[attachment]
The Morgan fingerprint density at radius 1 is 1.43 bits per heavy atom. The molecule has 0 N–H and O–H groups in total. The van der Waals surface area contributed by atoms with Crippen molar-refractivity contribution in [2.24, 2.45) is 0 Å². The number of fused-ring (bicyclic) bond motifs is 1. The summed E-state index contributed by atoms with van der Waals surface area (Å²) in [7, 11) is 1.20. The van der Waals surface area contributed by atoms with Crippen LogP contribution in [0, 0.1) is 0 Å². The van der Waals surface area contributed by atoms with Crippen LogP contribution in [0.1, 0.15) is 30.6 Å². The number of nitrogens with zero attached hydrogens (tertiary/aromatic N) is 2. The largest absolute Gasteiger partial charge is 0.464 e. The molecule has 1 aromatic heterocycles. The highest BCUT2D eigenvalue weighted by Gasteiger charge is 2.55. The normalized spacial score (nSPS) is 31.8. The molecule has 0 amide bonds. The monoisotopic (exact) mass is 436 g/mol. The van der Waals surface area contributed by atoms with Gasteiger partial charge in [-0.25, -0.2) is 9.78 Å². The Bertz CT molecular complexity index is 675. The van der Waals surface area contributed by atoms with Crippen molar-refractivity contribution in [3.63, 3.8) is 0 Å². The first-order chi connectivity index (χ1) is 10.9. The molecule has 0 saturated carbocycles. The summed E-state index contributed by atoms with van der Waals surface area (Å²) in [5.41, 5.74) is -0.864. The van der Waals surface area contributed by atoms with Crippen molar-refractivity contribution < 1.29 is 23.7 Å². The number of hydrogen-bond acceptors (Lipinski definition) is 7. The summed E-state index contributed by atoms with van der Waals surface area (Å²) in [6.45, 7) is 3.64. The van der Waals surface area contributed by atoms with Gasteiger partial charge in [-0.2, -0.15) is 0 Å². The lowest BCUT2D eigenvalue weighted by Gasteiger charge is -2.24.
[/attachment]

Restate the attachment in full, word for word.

The Morgan fingerprint density at radius 1 is 1.43 bits per heavy atom. The molecule has 0 N–H and O–H groups in total. The van der Waals surface area contributed by atoms with Crippen molar-refractivity contribution in [2.24, 2.45) is 0 Å². The number of fused-ring (bicyclic) bond motifs is 1. The summed E-state index contributed by atoms with van der Waals surface area (Å²) in [7, 11) is 1.20. The van der Waals surface area contributed by atoms with Crippen LogP contribution in [0, 0.1) is 0 Å². The van der Waals surface area contributed by atoms with Crippen LogP contribution in [0.1, 0.15) is 30.6 Å². The number of nitrogens with zero attached hydrogens (tertiary/aromatic N) is 2. The largest absolute Gasteiger partial charge is 0.464 e. The molecule has 1 aromatic heterocycles. The highest BCUT2D eigenvalue weighted by Gasteiger charge is 2.55. The normalized spacial score (nSPS) is 31.8. The molecule has 0 amide bonds. The monoisotopic (exact) mass is 436 g/mol. The van der Waals surface area contributed by atoms with Gasteiger partial charge in [-0.25, -0.2) is 9.78 Å². The Bertz CT molecular complexity index is 675. The van der Waals surface area contributed by atoms with Crippen molar-refractivity contribution in [3.63, 3.8) is 0 Å². The first-order chi connectivity index (χ1) is 10.9. The molecule has 0 saturated carbocycles. The summed E-state index contributed by atoms with van der Waals surface area (Å²) in [5.41, 5.74) is -0.864. The van der Waals surface area contributed by atoms with Crippen molar-refractivity contribution < 1.29 is 23.7 Å². The number of hydrogen-bond acceptors (Lipinski definition) is 7. The summed E-state index contributed by atoms with van der Waals surface area (Å²) in [6.45, 7) is 3.64. The van der Waals surface area contributed by atoms with Gasteiger partial charge in [-0.2, -0.15) is 0 Å². The lowest BCUT2D eigenvalue weighted by Gasteiger charge is -2.24.